In my previous post, I started writing about the reasons why I have such a lineup of portfolio. I’ve written about Jollibee Foods Corp. (PSE: JFC) and Cebu Pacific Air (PSE: CEB). In this post, I will briefly touch on Vista Land & Lifescapes Inc. (PSE: VLL) and San Miguel Corp. (PSE: SMC).
I purchased VLL because, first and foremost, I live in one of the projects under Crown Asia, a VLL company.
When we acquired the property in 2007, the price is PhP2.7 million. The funny thing is that, according to the agent, if we will not reserve the property within the week (second week of June, to be exact), its next price will already be PhP3.2 million in the following week (he said we will save PhP500,000 if we sign on that day and pay the reservation fee of PhP40,000.00).
People might say that that is one of the most stupid sales pitches that one could fall for. However, we still did go for it, and we didn’t really consider it stupid. What we considered is the location. The subdivision is 30min away from Manila; 20min away from Muntinlupa (Loob, literally, because the wife’s dad is a commander of the prison guards); 20min away from Imus, where our good aunt and granny lives; 15min away from Alabang (especially Town Center and Festival Supermall); and 10min away from 15min away from SM Molino (where the groceries are done). It is along Daang Hari, so travelling is comfortable as well.
Correct me if I am wrong, but from where I came from, having your own house, or home actually, is something of a symbol. Not really of status, but of how much you have persevered and worked hard. Having your own house is having something of a legacy to leave to your children and grandchildren. A generation or two later, your house will be the “ancestral house” of the family or “clan”.
Although our house and lot, rather, home sweet home, may appear pricey at the time, do you know how much that unit – and it is the smallest model/unit in the subdivision – is right now? Close to PhP5 million. Really.
I can’t really explain why the value of a house and lot there will jump that much in just about five years. But I can try with a layman’s reasoning. One of our country’s many resources is the workforce – a combination of professionals and highly skilled workers. And there are a whole lot of them abroad.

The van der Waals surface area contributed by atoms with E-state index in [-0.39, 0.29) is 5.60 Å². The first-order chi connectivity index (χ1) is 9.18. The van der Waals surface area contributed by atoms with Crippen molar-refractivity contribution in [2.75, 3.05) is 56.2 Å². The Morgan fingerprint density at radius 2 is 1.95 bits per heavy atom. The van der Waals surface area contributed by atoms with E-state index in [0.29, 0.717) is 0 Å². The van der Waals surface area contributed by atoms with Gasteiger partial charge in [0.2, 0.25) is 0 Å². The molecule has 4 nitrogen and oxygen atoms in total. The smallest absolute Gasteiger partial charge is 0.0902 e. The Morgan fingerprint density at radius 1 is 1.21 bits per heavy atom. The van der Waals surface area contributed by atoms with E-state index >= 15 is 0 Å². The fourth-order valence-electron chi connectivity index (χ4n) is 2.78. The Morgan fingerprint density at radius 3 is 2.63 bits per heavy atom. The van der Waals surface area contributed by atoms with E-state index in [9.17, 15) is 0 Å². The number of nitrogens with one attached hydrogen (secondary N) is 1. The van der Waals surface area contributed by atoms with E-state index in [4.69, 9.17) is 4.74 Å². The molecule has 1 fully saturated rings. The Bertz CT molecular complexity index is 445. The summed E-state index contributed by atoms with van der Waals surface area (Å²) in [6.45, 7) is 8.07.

One of the main thoughts of these people, after working so long away from home, is coming back to retire. And where should they do it? In their own place. Their home. Something that they can proudly say as one of the fruits of their labor.
And so there we have it. As simple as that. Our hundreds of thousands of OFWs will either buy a house for their family if they plan on retiring in the Philippines, or buy a house so that they have a place to call their home every time they go back for a vacation.
In fact, more than two years after we moved into our home, the Phase 2 of the subdivision started. And that’s only in our area. Along DaangHari, subdivisions after subdivisions are emerging. Unit acquisitions (if that is the right real-estate lingo) are also ramping up. A development comparable to Ayala Land Inc.’s (PSE: ALI) Nuvali is also set to happen in our area.
And majority of these developments are under VLL. Which is why apart from having a property under VLL, I have also acquired some stocks of the company. I acquired 1,000 shares in 5 October 2011 at PhP2.90 per share. As of 27 February 2012, a stock costs PhP3.75 – a cool 29% gain so far (if not for the selling that I think has been happening due to recent gains in the market, this might have been more than 30%). Well, I am into long, actually. I am just waiting for the right time to buy some shares again. But just imagine how much its worth will be two to three years from now.
I bought SMC because it is something that symbolizes being a Filipino. San Miguel, without thought, is the beer [San Miguel beer (SMB)] that everyone knows. Of course SMC is far greater than that. But for most of the Filipinos, that is the basic piece of it. And beer means merry making or partying. And that is truly Filipino – at least the part that is being happy all the time: through thick and thin, through adversaries and challenges.
Quite simply, there are no parties without “inuman”. And there’s no “inuman” without SMB. I, for one, am friends with San Mig Light. It might sound a bit off, though, but actually, even a priest, who is a childhood friend, agrees that a beer or two a day is not bad.
But I didn’t buy SMC for its beer brand, as I’ve said. I bought it for everything that SMC is. My kid loves Pure Foods Hotdogs and Magnolia Chocolait.
We also favor Magnolia chicken or Monterey brand of meat. At every party where San Miguel beer is found, one of the deserts will always be Magnolia Ice Cream.
For more than 120 years, the company has been providing its services for the country. It is tradition. It is Filipino.
And I am proud to have a piece, and “share”, of it.